If anyone gives me an option to choose only one attraction to see in Istanbul, then I would opt for the Great Hagia Sofia, which has seen all the history of the city. It is one of the greatest buildings in human history. This Church Hagia Sofia (Eternal Wisdom) was the largest church in the world for nearly 1000 years. Build in 537 AD by Emperor Justinian, it was once the center of Byzantine Christian faith and was with beautiful Mosaic pictures.  In 1453, it was converted into a mosque by Ottoman Sultan Mehmet II, the Fatih (conqueror), when Constantinople was conquered. Minarets were added and mosaic pictures were all plastered. It remained Mosque till 1935 when Mustafa Kamal Ataturk, who was the first president, declared it as a Museum when Turkey became secular republic.
Declaration of converting Hagia Sofia into Museum.
See the signature of Mustafa K Ataturk. 

There are a lot to see in Hagia Sofia, and all of it is fascinating and vibrating with history. This is a kind of place where even the floors, doors and walls have stories to tell. Yes, standing in the center of this church, looking up at the massive dome and thinking of the number of emperors and sultans who had passed through here. In my ears, I can still hear the screams of 1453.... the amount of heads fallen and bloodstreams there... Hagia Sofia attracts largest number of visitors than any other monuments/museums in Turkey and our visit to Hagia Sofia was one of the highlights of our time in Istanbul. Unforgettable !!!!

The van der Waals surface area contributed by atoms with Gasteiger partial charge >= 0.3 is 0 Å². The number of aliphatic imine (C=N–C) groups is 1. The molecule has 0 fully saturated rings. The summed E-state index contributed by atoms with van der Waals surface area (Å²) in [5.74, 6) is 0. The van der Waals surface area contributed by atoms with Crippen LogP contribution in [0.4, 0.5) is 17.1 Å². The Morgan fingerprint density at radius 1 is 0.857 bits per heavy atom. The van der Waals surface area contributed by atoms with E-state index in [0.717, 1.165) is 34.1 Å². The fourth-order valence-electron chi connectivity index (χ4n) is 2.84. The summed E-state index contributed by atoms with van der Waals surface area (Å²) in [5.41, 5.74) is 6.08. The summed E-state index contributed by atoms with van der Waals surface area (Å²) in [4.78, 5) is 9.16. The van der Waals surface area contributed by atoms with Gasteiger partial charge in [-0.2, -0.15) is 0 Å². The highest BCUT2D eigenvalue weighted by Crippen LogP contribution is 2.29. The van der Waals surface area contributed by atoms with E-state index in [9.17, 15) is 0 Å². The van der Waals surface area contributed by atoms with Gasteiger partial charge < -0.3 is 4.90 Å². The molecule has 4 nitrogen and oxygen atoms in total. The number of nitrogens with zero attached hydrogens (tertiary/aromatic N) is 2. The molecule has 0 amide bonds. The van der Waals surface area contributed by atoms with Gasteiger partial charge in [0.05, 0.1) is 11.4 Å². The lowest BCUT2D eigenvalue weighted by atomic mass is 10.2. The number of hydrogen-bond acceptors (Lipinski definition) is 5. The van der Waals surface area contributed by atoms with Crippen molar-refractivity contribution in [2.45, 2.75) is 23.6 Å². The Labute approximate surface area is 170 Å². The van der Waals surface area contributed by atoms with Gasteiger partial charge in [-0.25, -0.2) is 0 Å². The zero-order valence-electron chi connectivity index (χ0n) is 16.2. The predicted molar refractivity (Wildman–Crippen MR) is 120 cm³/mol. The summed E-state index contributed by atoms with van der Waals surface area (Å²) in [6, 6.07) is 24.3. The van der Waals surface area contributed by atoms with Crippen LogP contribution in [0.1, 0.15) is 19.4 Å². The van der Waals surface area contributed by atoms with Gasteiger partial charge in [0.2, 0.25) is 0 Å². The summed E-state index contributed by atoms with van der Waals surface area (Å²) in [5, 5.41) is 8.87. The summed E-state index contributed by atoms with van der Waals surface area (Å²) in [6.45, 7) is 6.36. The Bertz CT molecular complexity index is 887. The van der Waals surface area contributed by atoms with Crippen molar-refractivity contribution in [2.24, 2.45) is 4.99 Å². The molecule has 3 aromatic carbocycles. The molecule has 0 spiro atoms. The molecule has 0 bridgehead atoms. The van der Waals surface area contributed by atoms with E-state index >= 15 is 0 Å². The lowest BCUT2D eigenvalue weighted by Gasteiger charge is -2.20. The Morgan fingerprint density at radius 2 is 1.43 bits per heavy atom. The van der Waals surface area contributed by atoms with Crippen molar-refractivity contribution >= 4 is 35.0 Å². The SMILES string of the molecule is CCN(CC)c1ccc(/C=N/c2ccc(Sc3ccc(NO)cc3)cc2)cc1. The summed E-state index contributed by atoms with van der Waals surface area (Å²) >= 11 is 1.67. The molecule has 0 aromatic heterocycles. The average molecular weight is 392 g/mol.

Inside Hagia Sofia.

Mosaic picture of Seraph at corners of the dome. 

Mosaic Picture showing Emperor Constantine (right)
handing over city of Constantinople & Emperor Justinian (left)
 handing over Hagia Sofia to Jesus, who is sitting on Mary's lap .

Next visit was Basilica Cistern. It was an underground water reservoir build by Emperor Justinian in 532 AD to provide water to the Great Palace. It has underground water duct which brings water from sources close to Black sea coast around 20 Kms. Its Arches are beautiful and can store upto 85,000 litres of water.